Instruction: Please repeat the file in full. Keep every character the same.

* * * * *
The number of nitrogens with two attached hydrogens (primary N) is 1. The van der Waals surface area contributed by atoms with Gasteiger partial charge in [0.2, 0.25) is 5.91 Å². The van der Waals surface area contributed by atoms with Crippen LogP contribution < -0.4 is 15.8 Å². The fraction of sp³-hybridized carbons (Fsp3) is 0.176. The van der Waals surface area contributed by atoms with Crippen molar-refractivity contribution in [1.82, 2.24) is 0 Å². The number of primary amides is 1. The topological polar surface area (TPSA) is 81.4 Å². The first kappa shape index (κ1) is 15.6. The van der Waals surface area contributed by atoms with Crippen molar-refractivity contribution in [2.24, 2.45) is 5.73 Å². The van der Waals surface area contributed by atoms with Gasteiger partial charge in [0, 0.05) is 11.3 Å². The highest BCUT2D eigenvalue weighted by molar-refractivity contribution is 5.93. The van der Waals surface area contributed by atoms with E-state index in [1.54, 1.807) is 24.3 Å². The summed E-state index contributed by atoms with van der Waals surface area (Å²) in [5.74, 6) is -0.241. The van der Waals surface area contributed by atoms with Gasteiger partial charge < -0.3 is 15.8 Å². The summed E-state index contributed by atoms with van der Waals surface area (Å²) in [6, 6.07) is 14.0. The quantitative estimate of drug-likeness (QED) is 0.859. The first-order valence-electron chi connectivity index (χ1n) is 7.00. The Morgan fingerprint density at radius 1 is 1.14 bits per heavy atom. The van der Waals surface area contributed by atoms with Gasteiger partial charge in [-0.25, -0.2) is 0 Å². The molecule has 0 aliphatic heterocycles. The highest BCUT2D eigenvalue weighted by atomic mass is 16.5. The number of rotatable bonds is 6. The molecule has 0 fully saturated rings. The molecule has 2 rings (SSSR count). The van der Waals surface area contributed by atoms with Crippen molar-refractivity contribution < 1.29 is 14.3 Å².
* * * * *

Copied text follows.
The number of nitrogens with two attached hydrogens (primary N) is 1. The van der Waals surface area contributed by atoms with Gasteiger partial charge in [0.2, 0.25) is 5.91 Å². The van der Waals surface area contributed by atoms with Crippen LogP contribution < -0.4 is 15.8 Å². The fraction of sp³-hybridized carbons (Fsp3) is 0.176. The van der Waals surface area contributed by atoms with Crippen molar-refractivity contribution in [1.82, 2.24) is 0 Å². The number of primary amides is 1. The topological polar surface area (TPSA) is 81.4 Å². The first kappa shape index (κ1) is 15.6. The van der Waals surface area contributed by atoms with Crippen molar-refractivity contribution in [2.24, 2.45) is 5.73 Å². The van der Waals surface area contributed by atoms with Gasteiger partial charge in [0, 0.05) is 11.3 Å². The highest BCUT2D eigenvalue weighted by molar-refractivity contribution is 5.93. The van der Waals surface area contributed by atoms with E-state index in [1.54, 1.807) is 24.3 Å². The summed E-state index contributed by atoms with van der Waals surface area (Å²) in [5.74, 6) is -0.241. The van der Waals surface area contributed by atoms with Gasteiger partial charge < -0.3 is 15.8 Å². The summed E-state index contributed by atoms with van der Waals surface area (Å²) in [6, 6.07) is 14.0. The quantitative estimate of drug-likeness (QED) is 0.859. The first-order valence-electron chi connectivity index (χ1n) is 7.00. The Morgan fingerprint density at radius 1 is 1.14 bits per heavy atom. The van der Waals surface area contributed by atoms with Gasteiger partial charge in [-0.25, -0.2) is 0 Å². The molecule has 0 aliphatic heterocycles. The highest BCUT2D eigenvalue weighted by atomic mass is 16.5. The number of rotatable bonds is 6. The molecule has 0 fully saturated rings. The molecule has 2 rings (SSSR count). The van der Waals surface area contributed by atoms with Crippen molar-refractivity contribution < 1.29 is 14.3 Å².